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'Top' Hospitals May Not Always Be Best: 2013 Hospital Ratings From Consumer Reports

A photo of doctors operating on a pateitn.
Consumer Reports published its ratings of 2,463 acute-care or critical-access hospitals nationwide. Sean Mack, Creative Commons

Today, Consumer Reports published its comparative ratings of 2,463 acute-care or critical-access hospitals nationwide.

'Your safer-surgery survival guide' was created by Consumer Reports Safe Patient Project with the help of a health care consulting firm. These rankings, the independent, non-profit organization notes, are based on the percentage of a hospital's surgery patients who died in the hospital or stayed longer than expected for their procedure, which is an approach used by some hospitals to monitor their own quality. The dataset encompasses Medicare claims from 2009 through 2011 for patients undergoing 27 categories of common surgeries. To establish an overall surgery rating for each hospital, the researchers combined the results for all procedures.The publication also compiled distinct and independent ratings for five separate procedures" back surgery, hip and knee replacement, and surgery to remove blockages in arteries in the heart or neck.

A patient considering surgery can search by state or hospital to see how hospitals stack up against one another.

Some suggest that, because they were not derived from "gold standard" measures, the ratings are not an adequate gauge for patients. "They are based on claims data rather than clinical data from patient records," David M. Shahian, M.D., vice president of the Lawrence Center for Quality and Safety at Massachusetts General Hospital told Consumer Reports. Nevertheless, while acknowledging surgery ratings are just one dimension of a hospital's overall value, the information may still be critical to those seeking quality care.

"We wish we had access to more comprehensive, standardized information, but this is the best that is available," said John Santa, M.D., M.P.H., and medical director of Consumer Reports Health. Santa also notes that by emphasizing differences in performance, the rankings may "motivate hospitals to improve."

Suprising Hospital Findings 

"Scoring high in one procedure is no guarantee of success in others," write the authors of the report, naming St. Francis Hospital, in Roslyn, NY, as its prime example. That hospital, which is a 312-bed general medical and surgical facility, received CR's highest rating for angioplasty while also receiving its lowest rating for carotid artery surgery. According to U.S. News & World Reports, which also ranked and rated hospitals earlier this year, St. Francis performed 10,477 annual inpatient and 12,028 outpatient surgeries in its most recent reporting year.

Rural hospitals and specialty hospitals did better, on average, than other hospitals.

Several urban hospitals that serve poorer, sicker patients, including Mount Sinai Hospital in New York and University Hospitals Case Medical Center in Cleveland, also rated surprisingly well.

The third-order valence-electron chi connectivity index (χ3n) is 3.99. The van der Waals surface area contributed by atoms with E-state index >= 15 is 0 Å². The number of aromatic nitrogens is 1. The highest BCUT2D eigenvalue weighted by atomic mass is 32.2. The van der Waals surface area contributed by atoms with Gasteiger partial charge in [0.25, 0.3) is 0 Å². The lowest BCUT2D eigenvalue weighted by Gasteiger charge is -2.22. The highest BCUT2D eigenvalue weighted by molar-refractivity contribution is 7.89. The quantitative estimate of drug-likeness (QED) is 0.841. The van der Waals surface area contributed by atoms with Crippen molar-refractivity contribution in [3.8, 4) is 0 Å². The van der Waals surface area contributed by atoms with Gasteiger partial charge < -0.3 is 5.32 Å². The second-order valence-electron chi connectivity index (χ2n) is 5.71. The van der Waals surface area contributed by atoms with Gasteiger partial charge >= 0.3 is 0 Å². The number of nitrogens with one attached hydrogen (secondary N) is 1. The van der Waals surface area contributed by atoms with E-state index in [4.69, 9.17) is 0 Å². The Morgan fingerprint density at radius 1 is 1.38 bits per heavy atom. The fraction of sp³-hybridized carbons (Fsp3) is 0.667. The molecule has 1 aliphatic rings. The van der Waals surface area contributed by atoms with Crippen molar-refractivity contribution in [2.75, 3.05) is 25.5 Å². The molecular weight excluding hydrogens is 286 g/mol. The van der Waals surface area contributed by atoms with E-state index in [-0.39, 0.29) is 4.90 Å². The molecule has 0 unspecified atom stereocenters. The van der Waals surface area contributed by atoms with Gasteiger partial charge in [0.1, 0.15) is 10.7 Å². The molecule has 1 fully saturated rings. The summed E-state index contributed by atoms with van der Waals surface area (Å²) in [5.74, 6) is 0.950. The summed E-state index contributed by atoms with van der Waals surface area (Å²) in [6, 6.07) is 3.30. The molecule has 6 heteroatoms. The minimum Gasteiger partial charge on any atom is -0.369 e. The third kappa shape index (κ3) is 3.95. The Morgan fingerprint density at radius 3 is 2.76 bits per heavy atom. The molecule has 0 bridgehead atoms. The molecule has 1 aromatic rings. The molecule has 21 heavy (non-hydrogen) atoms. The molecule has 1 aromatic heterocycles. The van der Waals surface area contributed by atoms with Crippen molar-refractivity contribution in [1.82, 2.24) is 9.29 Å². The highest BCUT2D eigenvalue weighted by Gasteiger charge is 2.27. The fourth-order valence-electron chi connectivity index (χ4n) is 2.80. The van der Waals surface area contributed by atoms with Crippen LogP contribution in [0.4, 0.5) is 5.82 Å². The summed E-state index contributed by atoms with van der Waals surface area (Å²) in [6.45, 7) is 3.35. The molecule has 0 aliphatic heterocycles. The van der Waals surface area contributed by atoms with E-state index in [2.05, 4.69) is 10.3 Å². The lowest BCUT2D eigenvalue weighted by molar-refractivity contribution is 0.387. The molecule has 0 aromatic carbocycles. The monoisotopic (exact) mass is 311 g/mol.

The particular hospital matters more in the case of some procedures than others. According to the article, there were "wider variation for several surgeries, including hip and knee replacements and back surgery, than for others, such as colon surgery and hysterectomy," 

The most surprising finding? Teaching hospitals, which reputedly receive the most funds from the federal government, often underperformed. "On average teaching hospitals performed no better than other hospitals," write the authors, noting that individual exceptions exist. Although they outranked other hospitals in angioplasty and carotid artery surgery, in the categories of hip, knee, and back surgeries, teaching hospitals did not rise above others in the rankings.

It is unclear how much money is granted teaching hospitals by the federal government because various departments, including the National Institutes of Health, the Department of Veterans Affairs, the Department of Defense, and the Health Resources and Services Administration, have supported them in the past, as enumerated by the now disbanded Institute for Health Freedom. According to Bloomberg, though, Medicare alone provided at least $9.5 billion to teaching hospitals in 2010.

Perhaps the most important aspect of the Consumer Reports article is its catalog of six suggestions for safety while undergoing surgery. Unlike most checklists that can be found online, this one is unusual in that it is intended not for doctors but for patients. If you are nervous about an impending surgery, you may want to consider consulting their comprehensive guide.

How to Effectively Compare Hospitals

To provide a snapshot of information about hospitals nationwide and to encourage them to improve their quality, the Centers for Medicare & Medicaid Services (CMS) createda tool called Hospital Compare. Working with consumer organizations as well as federal agencies, they created a system offering data from 4,000 Medicare-certified hospitals nationwide.

Specifically, they present information concerning the timeliness of care, including how quickly a hospital gives recommended treatments for certain conditions, such as heart failure or children's asthma. Their database also compares death rates and readmission rates with those logged nationally, while addressing the likelihood a patient will suffer complications or develop a serious yet preventable condition while in the hospital. In addition, Hospital Compare surveys recently discharged patients' regarding their experiences and gives figures as to the use of medical imaging tests, number of Medicare patients treated.

By viewing hospitals through two lenses — one provided by the government and one provided by Consumer Reports — any and every patient should now be able to compare surgical services and make an unfailing choice.

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